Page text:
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Most Palestinians feel the split in their leadership has distracted them from the real struggle - coming up with a national strategy to confront Israel’s occupation.
“We hope the will of the youth will bring Fatah and Hamas together. Of course, we want Fatah’s focus on negotiations to give ground to our choice of resistance,” Sati said.
“An uprising will give us suffering and attacks from the Israelis, but we need it to gain our freedom, and we are ready to sacrifice,” he added.
Mervat Abu Hijleh, sporting a T-shirt and Fatah’s black and white chequered headscarf around her neck, said school elections provided an example of the healthy competition that could revive flat-lining national politics.
“We see how old officials are, how little action is being taken and we see the need for change. We, the youth in this vote, are that change, and the different parties can at least agree on that,” she said.
READY TO DIE
Nearly three quarters of young people from Gaza, East Jerusalem and the West Bank are not affiliated with any party and say the factions have not earned their trust, according to a survey of 1,851 people aged 15 to 29 published this year by the Sharek Youth Forum, a local non-governmental organisation.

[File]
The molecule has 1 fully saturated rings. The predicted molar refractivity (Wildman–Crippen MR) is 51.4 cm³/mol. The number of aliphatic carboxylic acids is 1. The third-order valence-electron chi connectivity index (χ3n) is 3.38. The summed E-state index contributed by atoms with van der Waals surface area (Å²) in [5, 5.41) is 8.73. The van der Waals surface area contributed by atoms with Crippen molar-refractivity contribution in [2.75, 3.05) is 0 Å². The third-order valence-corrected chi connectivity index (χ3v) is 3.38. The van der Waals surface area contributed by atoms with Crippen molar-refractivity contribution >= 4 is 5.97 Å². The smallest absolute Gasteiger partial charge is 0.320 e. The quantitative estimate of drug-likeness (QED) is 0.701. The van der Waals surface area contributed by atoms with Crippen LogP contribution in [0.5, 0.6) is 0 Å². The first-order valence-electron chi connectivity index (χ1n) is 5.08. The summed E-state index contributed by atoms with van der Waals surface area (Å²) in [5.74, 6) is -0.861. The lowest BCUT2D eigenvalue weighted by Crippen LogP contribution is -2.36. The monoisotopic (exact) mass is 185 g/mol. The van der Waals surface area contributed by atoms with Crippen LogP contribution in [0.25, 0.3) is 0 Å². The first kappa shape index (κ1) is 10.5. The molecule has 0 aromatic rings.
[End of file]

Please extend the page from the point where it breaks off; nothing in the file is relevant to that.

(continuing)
Almost two-thirds believe a combination of Israel’s policies and internal politics will doom efforts to establish a Palestinian state. But a slim majority also said they believed Palestinian youth have the ability to bring about change.
It’s unclear how much longer they can retain that optimism, however.
Despite the ambition and enthusiasm on display on the set of “The President”, a different reality is the rule on the Palestinian street.
Local people gathered at a mosque in the town of al-Ram in March were attending the funeral of a resident who medics said was killed by an Israeli teargas round fired into his taxi during clashes between soldiers and youths.
As the corpse was carried toward the cemetery, a young man in a soccer jersey wrapped a shawl over his face so only his eyes were visible. He and his friends were preparing again for a street battle, trading rocks for Israeli soldiers’ bullets.
“If I die, good, I welcome that. I would be dying for our martyr and our people,” he said.